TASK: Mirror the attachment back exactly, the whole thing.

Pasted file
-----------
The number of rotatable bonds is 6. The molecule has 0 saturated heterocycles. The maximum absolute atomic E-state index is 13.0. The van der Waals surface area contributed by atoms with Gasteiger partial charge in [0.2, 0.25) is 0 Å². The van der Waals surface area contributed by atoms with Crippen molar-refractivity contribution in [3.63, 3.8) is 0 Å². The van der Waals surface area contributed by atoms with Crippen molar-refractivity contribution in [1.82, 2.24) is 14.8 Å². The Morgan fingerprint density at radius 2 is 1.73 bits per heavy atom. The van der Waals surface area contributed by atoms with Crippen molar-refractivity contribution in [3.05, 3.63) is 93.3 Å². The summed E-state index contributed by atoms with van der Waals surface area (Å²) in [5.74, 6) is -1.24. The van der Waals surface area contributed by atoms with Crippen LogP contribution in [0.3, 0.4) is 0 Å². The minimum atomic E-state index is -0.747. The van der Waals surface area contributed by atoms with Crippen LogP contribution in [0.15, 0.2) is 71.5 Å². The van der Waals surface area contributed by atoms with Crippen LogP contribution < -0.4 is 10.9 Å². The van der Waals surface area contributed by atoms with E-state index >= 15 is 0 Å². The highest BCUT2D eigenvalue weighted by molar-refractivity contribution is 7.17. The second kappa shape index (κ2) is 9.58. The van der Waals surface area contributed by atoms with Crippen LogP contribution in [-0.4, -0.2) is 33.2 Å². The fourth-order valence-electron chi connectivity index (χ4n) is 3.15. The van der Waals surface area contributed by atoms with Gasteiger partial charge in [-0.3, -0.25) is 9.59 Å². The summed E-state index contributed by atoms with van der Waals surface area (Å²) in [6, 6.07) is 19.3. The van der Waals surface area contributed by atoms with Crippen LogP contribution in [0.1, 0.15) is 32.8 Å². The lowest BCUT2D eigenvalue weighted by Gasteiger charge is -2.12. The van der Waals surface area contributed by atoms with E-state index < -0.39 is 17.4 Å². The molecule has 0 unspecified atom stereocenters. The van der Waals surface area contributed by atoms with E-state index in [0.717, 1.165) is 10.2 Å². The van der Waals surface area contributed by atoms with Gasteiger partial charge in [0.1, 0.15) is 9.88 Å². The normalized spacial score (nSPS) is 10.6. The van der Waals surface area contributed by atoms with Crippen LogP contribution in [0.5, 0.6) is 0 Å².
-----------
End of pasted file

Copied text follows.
The number of rotatable bonds is 6. The molecule has 0 saturated heterocycles. The maximum absolute atomic E-state index is 13.0. The van der Waals surface area contributed by atoms with Gasteiger partial charge in [0.2, 0.25) is 0 Å². The van der Waals surface area contributed by atoms with Crippen molar-refractivity contribution in [3.63, 3.8) is 0 Å². The van der Waals surface area contributed by atoms with Crippen molar-refractivity contribution in [1.82, 2.24) is 14.8 Å². The Morgan fingerprint density at radius 2 is 1.73 bits per heavy atom. The van der Waals surface area contributed by atoms with Crippen molar-refractivity contribution in [3.05, 3.63) is 93.3 Å². The summed E-state index contributed by atoms with van der Waals surface area (Å²) in [5.74, 6) is -1.24. The van der Waals surface area contributed by atoms with Crippen LogP contribution in [0.3, 0.4) is 0 Å². The minimum atomic E-state index is -0.747. The van der Waals surface area contributed by atoms with Crippen LogP contribution in [0.15, 0.2) is 71.5 Å². The van der Waals surface area contributed by atoms with Crippen LogP contribution < -0.4 is 10.9 Å². The van der Waals surface area contributed by atoms with E-state index >= 15 is 0 Å². The highest BCUT2D eigenvalue weighted by molar-refractivity contribution is 7.17. The second kappa shape index (κ2) is 9.58. The van der Waals surface area contributed by atoms with Crippen LogP contribution in [-0.4, -0.2) is 33.2 Å². The fourth-order valence-electron chi connectivity index (χ4n) is 3.15. The van der Waals surface area contributed by atoms with Gasteiger partial charge in [-0.3, -0.25) is 9.59 Å². The summed E-state index contributed by atoms with van der Waals surface area (Å²) in [6, 6.07) is 19.3. The van der Waals surface area contributed by atoms with Crippen LogP contribution in [0.1, 0.15) is 32.8 Å². The lowest BCUT2D eigenvalue weighted by Gasteiger charge is -2.12. The van der Waals surface area contributed by atoms with E-state index < -0.39 is 17.4 Å². The molecule has 0 unspecified atom stereocenters. The van der Waals surface area contributed by atoms with E-state index in [0.717, 1.165) is 10.2 Å². The van der Waals surface area contributed by atoms with Gasteiger partial charge in [0.1, 0.15) is 9.88 Å². The normalized spacial score (nSPS) is 10.6. The van der Waals surface area contributed by atoms with Crippen LogP contribution in [0.5, 0.6) is 0 Å².